So, the holiday season is upon us! I love this time of year pretty much for the meals consumed, huge lavish affairs with old standbys that never get old, the family member that has a bit too much vino and makes an ass of themselves, over-eating and watching football games – you know what I’m talking about.
As I have said before, my family doesn’t partake in the most conventional of holiday feasts – in fact we passed legislation a few years ago that we would systematically replace mediocre standard dishes with new more interesting ones. Let me tell you, this makes it a hell of a lot more fun both to cook and to eat! So for the next few weeks I’m going to give you some ideas of dishes that are a bit outside the box. I highly recommend trying these in smaller batches before your big day – nothing is worse than trying something new and it not working out for a big feast! Good luck and as always if you have any questions or need some suggestions – email me at firstname.lastname@example.org.
In a pot, bring water and 3 pounds of peeled Yukon Gold Potatoes to a boil. Simmer until tender (’til they can be easily pierced with a paring knife). Pass potatoes through a potato ricer (use a ricer – whipping/mashing the potatoes will make them too gooey). Mix in 4 tablespoons of butter. Season with Slavo Salt.
On a clean counter-top, place 1/3 cup of flour and then put your potatoes on top of the flour. Next take 2/3 cup of flour and dump on top of the potatoes. Now make a crater in the pile of flour and potatoes – like a volcano. Add 2 eggs into the “crater.”
With your hands, fold and kneed the dough until everything is completely incorporated. Add flour if the dough is too gooey (it doesn’t need to be totally dry but definitely not overly sticky). Do not over mix – just keep folding and kneading the dough maybe 7-10 minutes until it forms a nice ball. Sprinkle flour on work surface. Break the ball of dough into quarters or smaller if you don’t have a lot of space.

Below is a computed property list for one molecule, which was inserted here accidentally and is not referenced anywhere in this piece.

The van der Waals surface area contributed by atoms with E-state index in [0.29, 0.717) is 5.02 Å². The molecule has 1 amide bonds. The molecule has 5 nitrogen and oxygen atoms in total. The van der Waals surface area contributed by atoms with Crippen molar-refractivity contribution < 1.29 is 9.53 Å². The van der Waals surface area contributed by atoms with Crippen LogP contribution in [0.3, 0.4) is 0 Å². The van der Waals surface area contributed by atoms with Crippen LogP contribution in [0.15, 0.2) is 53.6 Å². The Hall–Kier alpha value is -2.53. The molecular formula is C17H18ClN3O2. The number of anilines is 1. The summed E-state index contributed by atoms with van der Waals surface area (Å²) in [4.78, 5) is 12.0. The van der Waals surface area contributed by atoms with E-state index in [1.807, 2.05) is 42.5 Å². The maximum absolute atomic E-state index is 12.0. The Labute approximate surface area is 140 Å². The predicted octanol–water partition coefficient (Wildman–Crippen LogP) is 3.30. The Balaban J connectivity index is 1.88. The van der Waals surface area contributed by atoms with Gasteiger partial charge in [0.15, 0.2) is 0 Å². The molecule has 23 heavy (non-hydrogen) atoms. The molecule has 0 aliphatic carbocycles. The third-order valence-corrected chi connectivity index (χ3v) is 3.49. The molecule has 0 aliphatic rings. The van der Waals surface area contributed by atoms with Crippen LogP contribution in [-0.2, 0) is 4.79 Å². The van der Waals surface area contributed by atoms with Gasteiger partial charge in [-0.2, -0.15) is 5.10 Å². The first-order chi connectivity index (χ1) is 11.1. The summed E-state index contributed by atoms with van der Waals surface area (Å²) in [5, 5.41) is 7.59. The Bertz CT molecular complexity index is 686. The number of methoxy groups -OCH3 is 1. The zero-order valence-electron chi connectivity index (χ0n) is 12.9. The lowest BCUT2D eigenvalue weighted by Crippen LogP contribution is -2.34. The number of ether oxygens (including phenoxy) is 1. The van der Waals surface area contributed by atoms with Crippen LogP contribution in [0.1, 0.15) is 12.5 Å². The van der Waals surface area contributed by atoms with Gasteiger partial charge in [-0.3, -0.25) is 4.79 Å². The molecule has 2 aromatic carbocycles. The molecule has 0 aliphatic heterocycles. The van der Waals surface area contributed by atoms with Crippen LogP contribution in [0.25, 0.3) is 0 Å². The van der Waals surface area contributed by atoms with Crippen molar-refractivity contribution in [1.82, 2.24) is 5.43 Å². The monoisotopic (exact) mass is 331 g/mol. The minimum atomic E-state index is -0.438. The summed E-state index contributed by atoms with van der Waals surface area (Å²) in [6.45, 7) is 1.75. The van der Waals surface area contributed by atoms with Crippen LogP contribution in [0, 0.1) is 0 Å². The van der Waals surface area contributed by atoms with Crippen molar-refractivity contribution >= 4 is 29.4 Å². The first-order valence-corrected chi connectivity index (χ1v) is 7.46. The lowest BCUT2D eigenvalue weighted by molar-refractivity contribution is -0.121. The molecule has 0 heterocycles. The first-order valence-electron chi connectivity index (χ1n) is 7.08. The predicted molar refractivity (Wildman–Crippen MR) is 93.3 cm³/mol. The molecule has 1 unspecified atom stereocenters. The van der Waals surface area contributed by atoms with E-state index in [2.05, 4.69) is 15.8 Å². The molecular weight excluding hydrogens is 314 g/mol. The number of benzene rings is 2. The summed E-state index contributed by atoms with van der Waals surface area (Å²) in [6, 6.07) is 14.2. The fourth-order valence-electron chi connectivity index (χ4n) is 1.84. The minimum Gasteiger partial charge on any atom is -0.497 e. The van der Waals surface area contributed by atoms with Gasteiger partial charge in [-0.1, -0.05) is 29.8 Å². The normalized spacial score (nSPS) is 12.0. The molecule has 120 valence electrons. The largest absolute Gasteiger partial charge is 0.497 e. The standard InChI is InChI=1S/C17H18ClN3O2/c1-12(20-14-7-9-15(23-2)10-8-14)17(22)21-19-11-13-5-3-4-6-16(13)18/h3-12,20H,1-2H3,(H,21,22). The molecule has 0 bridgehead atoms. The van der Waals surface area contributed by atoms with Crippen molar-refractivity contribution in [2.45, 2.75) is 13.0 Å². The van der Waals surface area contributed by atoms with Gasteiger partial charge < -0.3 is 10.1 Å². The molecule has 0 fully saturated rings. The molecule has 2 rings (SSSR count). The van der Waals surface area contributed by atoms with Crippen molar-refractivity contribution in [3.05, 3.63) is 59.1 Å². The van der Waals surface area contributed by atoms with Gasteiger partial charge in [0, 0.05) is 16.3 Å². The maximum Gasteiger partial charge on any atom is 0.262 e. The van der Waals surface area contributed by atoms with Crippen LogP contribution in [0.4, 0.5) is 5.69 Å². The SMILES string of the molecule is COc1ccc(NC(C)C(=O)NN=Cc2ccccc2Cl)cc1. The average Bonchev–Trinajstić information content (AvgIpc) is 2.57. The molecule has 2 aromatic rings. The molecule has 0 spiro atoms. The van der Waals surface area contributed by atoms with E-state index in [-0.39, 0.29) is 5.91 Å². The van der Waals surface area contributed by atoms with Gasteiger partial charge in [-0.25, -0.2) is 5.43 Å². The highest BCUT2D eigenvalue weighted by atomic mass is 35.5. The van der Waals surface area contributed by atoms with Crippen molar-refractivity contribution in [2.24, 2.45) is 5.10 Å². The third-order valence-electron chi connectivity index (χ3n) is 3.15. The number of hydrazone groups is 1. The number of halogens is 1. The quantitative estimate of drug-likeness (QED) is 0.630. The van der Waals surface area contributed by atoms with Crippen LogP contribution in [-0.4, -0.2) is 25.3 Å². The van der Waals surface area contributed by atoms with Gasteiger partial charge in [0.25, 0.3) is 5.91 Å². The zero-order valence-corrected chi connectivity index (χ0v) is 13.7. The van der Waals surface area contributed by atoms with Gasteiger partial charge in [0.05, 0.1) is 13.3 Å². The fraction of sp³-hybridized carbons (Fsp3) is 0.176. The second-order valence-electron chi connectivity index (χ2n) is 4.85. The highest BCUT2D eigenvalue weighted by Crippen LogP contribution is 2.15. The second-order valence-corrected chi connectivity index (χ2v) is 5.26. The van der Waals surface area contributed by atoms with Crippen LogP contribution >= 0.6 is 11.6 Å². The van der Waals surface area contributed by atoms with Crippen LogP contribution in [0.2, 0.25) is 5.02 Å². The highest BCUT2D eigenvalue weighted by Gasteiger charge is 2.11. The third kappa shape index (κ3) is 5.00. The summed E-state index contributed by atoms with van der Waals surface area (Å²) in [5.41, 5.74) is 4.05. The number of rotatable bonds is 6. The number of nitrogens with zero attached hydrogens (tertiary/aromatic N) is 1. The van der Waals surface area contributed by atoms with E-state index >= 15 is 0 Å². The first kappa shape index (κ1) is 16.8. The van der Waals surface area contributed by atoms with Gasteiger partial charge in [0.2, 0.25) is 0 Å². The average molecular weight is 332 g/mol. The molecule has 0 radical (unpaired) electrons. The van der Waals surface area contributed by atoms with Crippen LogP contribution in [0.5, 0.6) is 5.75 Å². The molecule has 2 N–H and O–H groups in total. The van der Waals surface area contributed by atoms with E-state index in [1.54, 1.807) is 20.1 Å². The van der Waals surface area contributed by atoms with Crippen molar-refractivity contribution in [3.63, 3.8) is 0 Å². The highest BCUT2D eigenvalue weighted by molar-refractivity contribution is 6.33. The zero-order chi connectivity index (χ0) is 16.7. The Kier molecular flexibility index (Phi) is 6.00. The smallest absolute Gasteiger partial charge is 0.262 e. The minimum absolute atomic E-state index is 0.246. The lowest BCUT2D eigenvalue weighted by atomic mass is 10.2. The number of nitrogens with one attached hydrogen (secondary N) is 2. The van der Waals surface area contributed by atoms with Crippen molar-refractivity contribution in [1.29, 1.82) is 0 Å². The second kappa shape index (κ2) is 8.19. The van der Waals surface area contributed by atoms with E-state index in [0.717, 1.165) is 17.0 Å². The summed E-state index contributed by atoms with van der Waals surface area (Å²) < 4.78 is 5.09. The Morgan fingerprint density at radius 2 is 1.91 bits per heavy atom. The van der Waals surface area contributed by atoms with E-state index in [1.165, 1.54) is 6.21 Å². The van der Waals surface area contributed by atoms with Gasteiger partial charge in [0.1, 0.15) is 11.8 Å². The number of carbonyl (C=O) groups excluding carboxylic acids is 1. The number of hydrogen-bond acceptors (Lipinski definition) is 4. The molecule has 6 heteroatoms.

Roll the dough into long, thin tubes (approximately one-inch diameter), and cut into bite-size pieces about 1 inch long. Blanch 20 piece batches in salted, boiling water for about 1 minute or until gnocchi float. With a slotted spoon or mesh spider pull the floating gnocchi out of the water and dump them into a bowl of ice water (this is done to stop the cooking process – “BLANCHING”). Cool completely on oiled sheet pan in the fridge (you can also freeze these at this stage to be used later!). When you’re ready to serve them just drop them back into boiling salted water until they begin to float (best way to tell they’re done is to pop one out and bite into it).
You can serve gnocchi with nearly any type of cream sauce or pan fry them in some butter w/ garlic and fresh herbs.
Preheat your oven to 350°. Place 1/4 cup of raw pine nuts onto a cookie sheet and pop into the oven for about 10 minutes. When toasting nuts, you should pay very close attention and set a timer a couple minutes early because it is ridiculously easy to burn them and then you have to start over (this happens with my family almost every time this is attempted so don’t feel bad if you do burn them.) Once the nuts begin to turn a little golden get ready to pull them out, once they start to turn – they will go REALLY fast. Once light brown pull them out and sprinkle with a little kosher salt. Let them sit and cool.
Wine Steeped Raisins: Combine 3/4 cup of golden rasins, 1/4 piece of star anise, and 1 whole clove (the spice) into a mason jar or in a bowl. Bring 1 cup of Sauvignon Blanc to a boil in a small sauce pan. Once boiling pour the wine over the raisins and spices and let them cool to room temperature (about 30 minutes or so). These can be made ahead of time and refrigerated for up to a month. Remove the star anise, clove, and remaining liquid before serving.
Take 5 pounds of Rainbow or Swiss chard and wash well. With a knife cut the stems away from the leaves. Cut the stems into 1-inch strips crosswise. You need about 2 cups of stems for this recipe, throw out the rest. Stack the leaves neatly and cut them into about 2-3 inch strips, set aside.
Bring a large pot of salted water to a boil. Add the chard stems and blanch until tender but not soft, about 3-4 minutes. Drain and allow stems to cool.
With this next step you can either use 2 large pans or make 2 separate batches in the same pan – up to you. Pour about 2 tablespoons of canola oil into your pan over medium heat. Add 1 tablespoon of minced garlic to the oil and reduce the heat to medium-low – cook until garlic is softened and just begins to lightly brown (1 minute max). Add 1/4 of your chard leaves to the pan and salt lightly – cook and stir for about 3-5 minutes over medium heat or until the chard reduces in size by half. Add another 1/4 of your chard leaves and 1/2 of the cooked stems to the pan and cook until wilted and tender – about 15-20 minutes total. After 10 minutes of cooking add in about 2 tablespoons of Serrano ham cut into 1/4 inch strips (you can sub cooked bacon strips here if you can’t find Serrano). Toss in your toasted pine nuts and 1/4 cup of the raisins. Taste your creation – does it need more salt, pepper, Slavo Salt?